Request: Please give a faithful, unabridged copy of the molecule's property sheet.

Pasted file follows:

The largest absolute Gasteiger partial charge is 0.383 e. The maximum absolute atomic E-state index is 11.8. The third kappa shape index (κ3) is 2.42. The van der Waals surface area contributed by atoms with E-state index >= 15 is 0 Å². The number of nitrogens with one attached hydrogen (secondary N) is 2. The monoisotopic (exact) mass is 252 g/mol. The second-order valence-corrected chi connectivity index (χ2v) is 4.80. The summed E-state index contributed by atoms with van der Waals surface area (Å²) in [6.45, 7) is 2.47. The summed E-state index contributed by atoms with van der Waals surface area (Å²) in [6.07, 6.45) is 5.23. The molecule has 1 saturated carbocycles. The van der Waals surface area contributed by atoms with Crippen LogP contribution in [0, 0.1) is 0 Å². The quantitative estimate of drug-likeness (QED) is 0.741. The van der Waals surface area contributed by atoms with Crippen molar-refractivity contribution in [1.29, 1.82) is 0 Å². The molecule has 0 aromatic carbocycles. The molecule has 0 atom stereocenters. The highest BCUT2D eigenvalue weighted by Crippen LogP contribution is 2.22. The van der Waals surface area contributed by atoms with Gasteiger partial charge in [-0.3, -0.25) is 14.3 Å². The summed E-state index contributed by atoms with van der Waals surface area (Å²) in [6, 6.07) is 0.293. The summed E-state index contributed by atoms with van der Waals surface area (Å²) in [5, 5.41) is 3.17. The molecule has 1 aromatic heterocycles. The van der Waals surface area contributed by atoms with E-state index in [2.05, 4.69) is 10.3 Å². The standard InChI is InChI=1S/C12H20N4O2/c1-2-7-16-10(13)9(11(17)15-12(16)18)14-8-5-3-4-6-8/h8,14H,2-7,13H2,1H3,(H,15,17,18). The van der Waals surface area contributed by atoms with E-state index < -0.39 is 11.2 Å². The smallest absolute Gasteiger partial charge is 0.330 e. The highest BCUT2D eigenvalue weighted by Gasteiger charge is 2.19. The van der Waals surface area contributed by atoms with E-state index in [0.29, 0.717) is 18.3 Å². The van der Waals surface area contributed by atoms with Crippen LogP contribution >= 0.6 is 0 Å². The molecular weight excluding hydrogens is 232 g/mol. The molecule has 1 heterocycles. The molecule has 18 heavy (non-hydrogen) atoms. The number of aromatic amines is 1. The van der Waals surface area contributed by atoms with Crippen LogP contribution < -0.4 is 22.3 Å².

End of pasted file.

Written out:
The largest absolute Gasteiger partial charge is 0.383 e. The maximum absolute atomic E-state index is 11.8. The third kappa shape index (κ3) is 2.42. The van der Waals surface area contributed by atoms with E-state index >= 15 is 0 Å². The number of nitrogens with one attached hydrogen (secondary N) is 2. The monoisotopic (exact) mass is 252 g/mol. The second-order valence-corrected chi connectivity index (χ2v) is 4.80. The summed E-state index contributed by atoms with van der Waals surface area (Å²) in [6.45, 7) is 2.47. The summed E-state index contributed by atoms with van der Waals surface area (Å²) in [6.07, 6.45) is 5.23. The molecule has 1 saturated carbocycles. The van der Waals surface area contributed by atoms with Crippen LogP contribution in [0, 0.1) is 0 Å². The quantitative estimate of drug-likeness (QED) is 0.741. The van der Waals surface area contributed by atoms with Crippen molar-refractivity contribution in [1.29, 1.82) is 0 Å². The molecule has 0 aromatic carbocycles. The molecule has 0 atom stereocenters. The highest BCUT2D eigenvalue weighted by Crippen LogP contribution is 2.22. The van der Waals surface area contributed by atoms with Gasteiger partial charge in [-0.3, -0.25) is 14.3 Å². The summed E-state index contributed by atoms with van der Waals surface area (Å²) in [6, 6.07) is 0.293. The summed E-state index contributed by atoms with van der Waals surface area (Å²) in [5, 5.41) is 3.17. The molecule has 1 aromatic heterocycles. The van der Waals surface area contributed by atoms with E-state index in [2.05, 4.69) is 10.3 Å². The standard InChI is InChI=1S/C12H20N4O2/c1-2-7-16-10(13)9(11(17)15-12(16)18)14-8-5-3-4-6-8/h8,14H,2-7,13H2,1H3,(H,15,17,18). The van der Waals surface area contributed by atoms with E-state index < -0.39 is 11.2 Å². The smallest absolute Gasteiger partial charge is 0.330 e. The highest BCUT2D eigenvalue weighted by Gasteiger charge is 2.19. The van der Waals surface area contributed by atoms with E-state index in [0.29, 0.717) is 18.3 Å². The van der Waals surface area contributed by atoms with Crippen LogP contribution >= 0.6 is 0 Å². The molecular weight excluding hydrogens is 232 g/mol. The molecule has 1 heterocycles. The molecule has 18 heavy (non-hydrogen) atoms. The number of aromatic amines is 1. The van der Waals surface area contributed by atoms with Crippen LogP contribution < -0.4 is 22.3 Å².